Flarion: a standards success story

By Ronny Haraldsvik, CMO / SVP Business Development & Field Systems Engineering at Cohere Technologies

What constitutes success is different for every business. For Flarion, the telecoms start-up where I served as a VP of marketing and helped lead the business to an impactful exit, success meant having our technology included in — what was then — the new 4G standard. We knew our best route was to have support from leading mobile operators, OEMs and the industry. Another option was to become acquired by one of the leading telco giants. 

Alone, it would have been very difficult to achieve this outcome. Indeed, the list of companies who have died trying is a long one. (If you have spent a couple of decades in wireless, you’ll have plenty of battle scars.)

Flarion’s story is a valuable case study for any small business considering competing for acceptance into a telecoms standard. I’ve shared my recollections of it below.

The situation

In the early 2000s, the telecoms industry was experiencing a shift. Mobile connectivity was emerging as an increasingly important mode in the future of communications — and the big players were cementing their claims to leading roles in shaping this future.

Qualcomm was dominant. The company’s research and heavy investment into code-division multiple access (or CDMA) technology for mobile phone networks had paid off, and placed it in a leading position when it came to deciding the makeup of the 3G standards.

But the march of innovation is ever forward, and Qualcomm was already busy keeping tabs on how 4G standards might shake out — and which cutting-edge technologies operators were favouring.

At Flarion, we found ourselves at this cutting edge. But we recognised that Qualcomm’s own route to success via 3G standards-making would be out of reach for a relatively small start-up such as we were at the time. In order to have our proprietary technology included in the next generation of standards — both improving future technological outcomes and compatibility, and securing the longevity of our solutions — we would need to take a different, more collegiate approach.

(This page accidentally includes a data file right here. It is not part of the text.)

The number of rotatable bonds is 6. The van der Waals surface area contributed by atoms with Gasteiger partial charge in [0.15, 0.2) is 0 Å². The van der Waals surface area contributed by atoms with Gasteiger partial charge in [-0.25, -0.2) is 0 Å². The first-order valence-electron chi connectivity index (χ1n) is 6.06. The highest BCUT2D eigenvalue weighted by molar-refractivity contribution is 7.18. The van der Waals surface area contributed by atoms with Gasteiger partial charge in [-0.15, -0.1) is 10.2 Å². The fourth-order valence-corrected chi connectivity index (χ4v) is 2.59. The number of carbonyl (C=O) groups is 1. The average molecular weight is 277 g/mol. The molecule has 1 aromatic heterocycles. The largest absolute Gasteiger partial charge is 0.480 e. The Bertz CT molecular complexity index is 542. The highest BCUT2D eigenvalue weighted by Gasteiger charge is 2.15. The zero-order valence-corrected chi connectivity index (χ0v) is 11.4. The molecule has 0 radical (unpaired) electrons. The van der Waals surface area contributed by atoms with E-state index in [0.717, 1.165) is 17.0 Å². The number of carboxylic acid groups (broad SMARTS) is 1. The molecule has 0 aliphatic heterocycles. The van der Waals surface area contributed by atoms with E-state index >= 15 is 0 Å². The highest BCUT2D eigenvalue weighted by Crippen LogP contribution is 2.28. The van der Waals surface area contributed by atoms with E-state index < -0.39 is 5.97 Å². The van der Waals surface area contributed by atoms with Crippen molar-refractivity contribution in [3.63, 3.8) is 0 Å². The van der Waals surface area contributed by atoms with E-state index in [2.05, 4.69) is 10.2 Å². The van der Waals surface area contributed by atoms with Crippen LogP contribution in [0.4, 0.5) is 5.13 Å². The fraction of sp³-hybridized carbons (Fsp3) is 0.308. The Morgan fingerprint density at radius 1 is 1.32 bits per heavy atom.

Our approach

Flarion had spearheaded the development of orthogonal frequency-division multiplexing (OFDM) technology, and invented and trademarked Flash-OFDM for mobile broadband communications. 

We were confident that our solutions had a vital part to play within 4G, and all the hopes for greater connectivity that it embodied. But we also recognised that we were a small player in a much bigger battle. 

Core to our approach was to build — or insert ourselves into — a wider consortium, including significant industry players, who were all pulling in our desired direction.

With 3G standards only recently having been adopted by 3GPP (the leading standards body for mobile in telecoms), we had some time to shore up support for the inclusion of our proprietary OFDM technologies within future standards. 

As the debate simmered over which OFDM variant to back, we demonstrated our use cases and built up a coalition of support within the smaller IEEE standards body. This would prove to be hugely important. 

We demonstrated our value, and our mettle, by running successful US trials with Nextel (soon to merge with then-market-leader Sprint). We lined up major European mobile operators including Deutsche Telekom and Vodafone to back us.

By the time other proposed solutions began to falter, Flarion had already established itself as the strongest option — and an attractive acquisition target for those bigger players seeking to maintain their dominance in the standards conversation.

The result

In 2006, Qualcomm announced that it had finalised its acquisition of Flarion Technologies for approximately $600 million in a stock and cash deal (with an additional $205 million lined up for when certain milestones were met — which did indeed happen).

This acquisition had hinged on Flarion’s expansive portfolio of OFDM IP, as well as the technical expertise we had nurtured within the company. The cost of supporting a standards-making team, and funnelling our IP efforts in the direction of 4G, was dwarfed by the success of our acquisition.

My biggest takeaways from this incredible, sometimes draining, but always invigorating experience:

  • It’s going to take a lot more time, money, and effort than you think — but get it right, and it will be more than worth it.
  • Hire the most senior, experienced person you can who knows the standards bodies — you may be a cash-strapped start-up, but this specific expertise is priceless.
  • If you are a small business, then you are likely going to be a small player in a much bigger pitched battle. Make sure you have big brothers and sisters to help.
  • Pursuing standards requires stubbornness and optimism in equal measure — but don’t lose sight of your purpose.
  • When you’ve changed the world, you’ll still be waking up with a smile 20+ years later.
Share article